I went to Sedomocha’s winter concert put on by the second through fourth graders, on December 16 at 6:00 pm. Mrs. Young, the music teacher at Sedomocha, hasn’t just being giving the kids music to sing. She has learning three learning targets, the children have to be able to sing with an appropriate tone, they have to be able to clap out the beat correctly, and the students have to be able to show artistic meaning in the songs.

Every animal has a brain but the human brain is unique. With adults many parts of the brain work together to help make choices and act depending on the situation. A teenager’s brain doesn’t work this way. There is still neurotransmitters that don’t connect quite right. The prefrontal cortex, the section that weighs outcomes, forms judgements, and controls impulses and emotions, is still immature. So is your fine motor memory, letting you learn an instrument a little quicker then a Thirty year old.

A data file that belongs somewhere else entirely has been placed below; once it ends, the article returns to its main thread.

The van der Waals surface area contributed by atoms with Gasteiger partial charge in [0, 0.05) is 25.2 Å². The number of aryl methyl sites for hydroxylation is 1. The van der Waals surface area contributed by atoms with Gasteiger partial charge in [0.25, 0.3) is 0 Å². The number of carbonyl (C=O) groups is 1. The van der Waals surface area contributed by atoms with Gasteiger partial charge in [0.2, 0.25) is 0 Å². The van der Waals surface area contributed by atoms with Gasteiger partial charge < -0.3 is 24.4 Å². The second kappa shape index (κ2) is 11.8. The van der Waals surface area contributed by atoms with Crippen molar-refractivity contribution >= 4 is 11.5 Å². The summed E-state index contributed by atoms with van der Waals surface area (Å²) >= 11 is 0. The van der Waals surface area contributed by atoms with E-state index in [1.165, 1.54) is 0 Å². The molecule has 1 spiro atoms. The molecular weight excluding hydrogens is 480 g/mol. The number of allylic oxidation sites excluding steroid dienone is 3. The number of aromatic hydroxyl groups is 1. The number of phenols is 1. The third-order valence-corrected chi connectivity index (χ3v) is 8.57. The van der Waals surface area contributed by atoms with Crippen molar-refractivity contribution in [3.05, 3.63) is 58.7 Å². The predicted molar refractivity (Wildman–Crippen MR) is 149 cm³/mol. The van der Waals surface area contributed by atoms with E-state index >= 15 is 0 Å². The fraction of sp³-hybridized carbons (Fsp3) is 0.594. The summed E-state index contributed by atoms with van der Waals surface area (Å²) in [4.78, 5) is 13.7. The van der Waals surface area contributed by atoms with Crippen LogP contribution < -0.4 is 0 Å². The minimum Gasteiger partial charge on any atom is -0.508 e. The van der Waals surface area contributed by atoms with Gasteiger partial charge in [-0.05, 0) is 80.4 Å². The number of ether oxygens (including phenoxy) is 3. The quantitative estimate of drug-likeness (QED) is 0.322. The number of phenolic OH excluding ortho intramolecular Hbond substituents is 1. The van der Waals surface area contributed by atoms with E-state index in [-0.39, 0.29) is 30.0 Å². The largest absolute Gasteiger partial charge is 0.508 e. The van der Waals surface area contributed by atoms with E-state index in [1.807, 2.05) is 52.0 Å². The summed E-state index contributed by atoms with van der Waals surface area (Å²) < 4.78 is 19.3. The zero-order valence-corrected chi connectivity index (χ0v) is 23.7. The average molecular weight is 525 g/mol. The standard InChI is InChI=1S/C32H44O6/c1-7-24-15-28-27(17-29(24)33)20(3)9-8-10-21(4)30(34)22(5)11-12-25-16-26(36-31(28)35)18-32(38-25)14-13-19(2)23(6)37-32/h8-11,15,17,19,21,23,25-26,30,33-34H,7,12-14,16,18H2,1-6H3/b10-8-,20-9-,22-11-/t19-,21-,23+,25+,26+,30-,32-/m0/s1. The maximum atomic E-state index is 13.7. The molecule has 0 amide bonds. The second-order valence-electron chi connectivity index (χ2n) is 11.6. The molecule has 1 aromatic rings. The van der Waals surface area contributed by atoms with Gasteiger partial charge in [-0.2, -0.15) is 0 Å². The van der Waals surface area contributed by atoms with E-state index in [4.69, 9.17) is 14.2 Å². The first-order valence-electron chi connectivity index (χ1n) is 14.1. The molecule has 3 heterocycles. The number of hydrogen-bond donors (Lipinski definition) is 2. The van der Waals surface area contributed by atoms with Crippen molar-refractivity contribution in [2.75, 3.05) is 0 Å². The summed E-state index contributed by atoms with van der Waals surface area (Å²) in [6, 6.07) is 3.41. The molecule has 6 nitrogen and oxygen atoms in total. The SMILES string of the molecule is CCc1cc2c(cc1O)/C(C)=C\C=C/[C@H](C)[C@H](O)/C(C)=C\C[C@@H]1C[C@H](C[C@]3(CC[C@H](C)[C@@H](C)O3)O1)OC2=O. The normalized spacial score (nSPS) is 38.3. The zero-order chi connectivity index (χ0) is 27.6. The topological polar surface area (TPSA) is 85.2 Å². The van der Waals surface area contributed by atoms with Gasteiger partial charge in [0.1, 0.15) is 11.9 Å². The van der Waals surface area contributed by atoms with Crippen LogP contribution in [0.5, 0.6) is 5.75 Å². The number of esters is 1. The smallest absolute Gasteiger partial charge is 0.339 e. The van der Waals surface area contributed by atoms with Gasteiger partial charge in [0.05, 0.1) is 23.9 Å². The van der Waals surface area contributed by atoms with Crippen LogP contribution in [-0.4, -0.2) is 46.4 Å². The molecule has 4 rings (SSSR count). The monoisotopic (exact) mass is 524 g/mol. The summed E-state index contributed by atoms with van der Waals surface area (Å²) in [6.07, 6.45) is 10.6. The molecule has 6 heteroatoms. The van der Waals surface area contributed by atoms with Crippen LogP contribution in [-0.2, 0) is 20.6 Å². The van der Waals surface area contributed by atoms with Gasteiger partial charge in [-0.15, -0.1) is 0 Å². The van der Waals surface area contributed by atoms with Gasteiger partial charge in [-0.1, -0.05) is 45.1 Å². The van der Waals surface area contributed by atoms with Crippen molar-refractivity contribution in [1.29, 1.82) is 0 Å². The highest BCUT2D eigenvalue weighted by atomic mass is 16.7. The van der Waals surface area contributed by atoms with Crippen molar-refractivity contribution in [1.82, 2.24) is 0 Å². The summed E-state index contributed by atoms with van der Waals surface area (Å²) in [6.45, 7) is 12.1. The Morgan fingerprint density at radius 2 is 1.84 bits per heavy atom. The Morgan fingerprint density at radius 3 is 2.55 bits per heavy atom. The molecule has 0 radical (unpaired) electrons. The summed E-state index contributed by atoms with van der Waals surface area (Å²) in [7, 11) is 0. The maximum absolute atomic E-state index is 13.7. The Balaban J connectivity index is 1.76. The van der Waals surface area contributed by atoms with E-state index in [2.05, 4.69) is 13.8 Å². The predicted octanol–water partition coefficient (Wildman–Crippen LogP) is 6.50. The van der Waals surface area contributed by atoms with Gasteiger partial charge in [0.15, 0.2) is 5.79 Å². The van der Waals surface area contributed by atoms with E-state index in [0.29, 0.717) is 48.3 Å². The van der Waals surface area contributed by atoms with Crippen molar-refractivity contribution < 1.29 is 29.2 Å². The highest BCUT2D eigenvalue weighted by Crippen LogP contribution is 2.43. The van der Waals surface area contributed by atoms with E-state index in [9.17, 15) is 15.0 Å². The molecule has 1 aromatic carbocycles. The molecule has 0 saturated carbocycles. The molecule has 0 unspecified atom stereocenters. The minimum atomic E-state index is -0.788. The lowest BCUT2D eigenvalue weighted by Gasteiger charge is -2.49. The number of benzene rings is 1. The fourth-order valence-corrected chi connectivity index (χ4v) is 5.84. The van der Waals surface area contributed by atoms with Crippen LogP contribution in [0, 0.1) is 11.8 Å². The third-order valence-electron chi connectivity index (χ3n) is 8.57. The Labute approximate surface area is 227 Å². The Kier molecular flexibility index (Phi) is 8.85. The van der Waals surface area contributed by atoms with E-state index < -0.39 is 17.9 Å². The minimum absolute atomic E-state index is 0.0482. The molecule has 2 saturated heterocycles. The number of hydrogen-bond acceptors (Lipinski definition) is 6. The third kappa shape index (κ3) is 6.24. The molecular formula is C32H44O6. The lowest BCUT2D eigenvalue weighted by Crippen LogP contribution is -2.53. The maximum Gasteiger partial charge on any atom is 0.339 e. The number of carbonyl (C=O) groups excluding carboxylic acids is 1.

Fine motor skills are very important when it comes to playing an instrument, often times muscle memory is relied on when playing an instrument because your brain is also trying to hear the other people playing and decipher the notes. Even hearing a familiar piece of music you played when you were younger triggers your muscle memory and you picture yourself playing. From birth to age nine the mental structures and mechanisms associated with processing and understanding music are in the prime stages of development.